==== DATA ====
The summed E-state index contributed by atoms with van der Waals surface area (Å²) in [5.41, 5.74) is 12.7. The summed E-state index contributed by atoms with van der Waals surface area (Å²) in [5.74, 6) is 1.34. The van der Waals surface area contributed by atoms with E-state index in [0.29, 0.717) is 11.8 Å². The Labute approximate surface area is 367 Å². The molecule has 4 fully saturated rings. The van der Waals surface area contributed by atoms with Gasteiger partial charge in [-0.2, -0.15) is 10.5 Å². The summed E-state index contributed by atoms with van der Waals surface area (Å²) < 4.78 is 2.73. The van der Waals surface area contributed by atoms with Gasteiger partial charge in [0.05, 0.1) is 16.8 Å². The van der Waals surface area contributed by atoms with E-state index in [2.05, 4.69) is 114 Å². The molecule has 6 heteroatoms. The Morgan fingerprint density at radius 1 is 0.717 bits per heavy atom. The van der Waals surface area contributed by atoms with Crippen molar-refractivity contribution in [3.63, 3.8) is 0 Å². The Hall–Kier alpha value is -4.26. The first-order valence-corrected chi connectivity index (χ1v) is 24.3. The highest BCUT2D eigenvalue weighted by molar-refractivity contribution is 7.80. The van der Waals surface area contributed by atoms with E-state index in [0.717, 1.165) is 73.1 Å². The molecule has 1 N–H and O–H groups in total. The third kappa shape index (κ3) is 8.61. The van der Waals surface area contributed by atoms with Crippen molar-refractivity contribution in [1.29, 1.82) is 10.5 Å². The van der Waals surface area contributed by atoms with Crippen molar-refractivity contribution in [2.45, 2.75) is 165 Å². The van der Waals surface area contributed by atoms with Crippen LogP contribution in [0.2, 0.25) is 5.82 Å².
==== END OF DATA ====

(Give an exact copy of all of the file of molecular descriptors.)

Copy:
The summed E-state index contributed by atoms with van der Waals surface area (Å²) in [5.41, 5.74) is 12.7. The summed E-state index contributed by atoms with van der Waals surface area (Å²) in [5.74, 6) is 1.34. The van der Waals surface area contributed by atoms with E-state index in [0.29, 0.717) is 11.8 Å². The Labute approximate surface area is 367 Å². The molecule has 4 fully saturated rings. The van der Waals surface area contributed by atoms with Gasteiger partial charge in [-0.2, -0.15) is 10.5 Å². The summed E-state index contributed by atoms with van der Waals surface area (Å²) < 4.78 is 2.73. The van der Waals surface area contributed by atoms with Gasteiger partial charge in [0.05, 0.1) is 16.8 Å². The van der Waals surface area contributed by atoms with E-state index in [2.05, 4.69) is 114 Å². The molecule has 6 heteroatoms. The Morgan fingerprint density at radius 1 is 0.717 bits per heavy atom. The van der Waals surface area contributed by atoms with Crippen molar-refractivity contribution in [3.63, 3.8) is 0 Å². The Hall–Kier alpha value is -4.26. The first-order valence-corrected chi connectivity index (χ1v) is 24.3. The highest BCUT2D eigenvalue weighted by molar-refractivity contribution is 7.80. The van der Waals surface area contributed by atoms with E-state index in [0.717, 1.165) is 73.1 Å². The molecule has 1 N–H and O–H groups in total. The third kappa shape index (κ3) is 8.61. The van der Waals surface area contributed by atoms with Crippen molar-refractivity contribution in [1.29, 1.82) is 10.5 Å². The van der Waals surface area contributed by atoms with Crippen molar-refractivity contribution in [2.45, 2.75) is 165 Å². The van der Waals surface area contributed by atoms with Crippen LogP contribution in [0.2, 0.25) is 5.82 Å².